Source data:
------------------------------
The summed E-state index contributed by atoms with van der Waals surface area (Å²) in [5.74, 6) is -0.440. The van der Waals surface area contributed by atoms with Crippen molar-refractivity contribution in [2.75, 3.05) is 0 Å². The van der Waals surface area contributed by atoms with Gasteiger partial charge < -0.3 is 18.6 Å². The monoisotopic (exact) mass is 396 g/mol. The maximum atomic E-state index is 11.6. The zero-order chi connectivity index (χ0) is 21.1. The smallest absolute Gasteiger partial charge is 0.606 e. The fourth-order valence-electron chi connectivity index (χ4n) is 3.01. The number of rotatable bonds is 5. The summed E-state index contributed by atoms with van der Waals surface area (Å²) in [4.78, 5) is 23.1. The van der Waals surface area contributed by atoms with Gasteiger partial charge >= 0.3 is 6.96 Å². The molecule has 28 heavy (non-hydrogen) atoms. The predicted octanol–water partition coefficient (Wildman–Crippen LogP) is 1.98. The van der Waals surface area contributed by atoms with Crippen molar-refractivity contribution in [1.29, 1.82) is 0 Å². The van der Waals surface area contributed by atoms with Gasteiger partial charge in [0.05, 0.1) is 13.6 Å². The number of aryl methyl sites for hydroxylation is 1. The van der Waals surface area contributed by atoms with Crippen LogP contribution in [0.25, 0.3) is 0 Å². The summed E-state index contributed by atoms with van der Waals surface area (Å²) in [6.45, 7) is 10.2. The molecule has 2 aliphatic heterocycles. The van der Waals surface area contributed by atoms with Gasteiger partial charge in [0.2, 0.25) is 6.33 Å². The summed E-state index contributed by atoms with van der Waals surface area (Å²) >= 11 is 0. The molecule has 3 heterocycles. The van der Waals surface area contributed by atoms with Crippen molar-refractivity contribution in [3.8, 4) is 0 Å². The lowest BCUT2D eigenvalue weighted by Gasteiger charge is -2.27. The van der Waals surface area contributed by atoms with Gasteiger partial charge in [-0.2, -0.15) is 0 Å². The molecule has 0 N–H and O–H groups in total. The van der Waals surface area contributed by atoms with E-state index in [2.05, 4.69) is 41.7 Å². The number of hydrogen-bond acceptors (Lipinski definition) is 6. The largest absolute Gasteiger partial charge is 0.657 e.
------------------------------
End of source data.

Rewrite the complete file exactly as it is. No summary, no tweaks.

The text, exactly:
The summed E-state index contributed by atoms with van der Waals surface area (Å²) in [5.74, 6) is -0.440. The van der Waals surface area contributed by atoms with Crippen molar-refractivity contribution in [2.75, 3.05) is 0 Å². The van der Waals surface area contributed by atoms with Gasteiger partial charge < -0.3 is 18.6 Å². The monoisotopic (exact) mass is 396 g/mol. The maximum atomic E-state index is 11.6. The zero-order chi connectivity index (χ0) is 21.1. The smallest absolute Gasteiger partial charge is 0.606 e. The fourth-order valence-electron chi connectivity index (χ4n) is 3.01. The number of rotatable bonds is 5. The summed E-state index contributed by atoms with van der Waals surface area (Å²) in [4.78, 5) is 23.1. The van der Waals surface area contributed by atoms with Gasteiger partial charge >= 0.3 is 6.96 Å². The molecule has 28 heavy (non-hydrogen) atoms. The predicted octanol–water partition coefficient (Wildman–Crippen LogP) is 1.98. The van der Waals surface area contributed by atoms with Crippen molar-refractivity contribution in [1.29, 1.82) is 0 Å². The van der Waals surface area contributed by atoms with Gasteiger partial charge in [0.05, 0.1) is 13.6 Å². The number of aryl methyl sites for hydroxylation is 1. The van der Waals surface area contributed by atoms with Crippen LogP contribution in [0.25, 0.3) is 0 Å². The summed E-state index contributed by atoms with van der Waals surface area (Å²) in [6.45, 7) is 10.2. The molecule has 2 aliphatic heterocycles. The van der Waals surface area contributed by atoms with Gasteiger partial charge in [0.2, 0.25) is 6.33 Å². The summed E-state index contributed by atoms with van der Waals surface area (Å²) >= 11 is 0. The molecule has 3 heterocycles. The van der Waals surface area contributed by atoms with Crippen molar-refractivity contribution in [3.8, 4) is 0 Å². The lowest BCUT2D eigenvalue weighted by Gasteiger charge is -2.27. The van der Waals surface area contributed by atoms with Gasteiger partial charge in [-0.2, -0.15) is 0 Å². The molecule has 0 N–H and O–H groups in total. The van der Waals surface area contributed by atoms with E-state index in [2.05, 4.69) is 41.7 Å². The number of hydrogen-bond acceptors (Lipinski definition) is 6. The largest absolute Gasteiger partial charge is 0.657 e.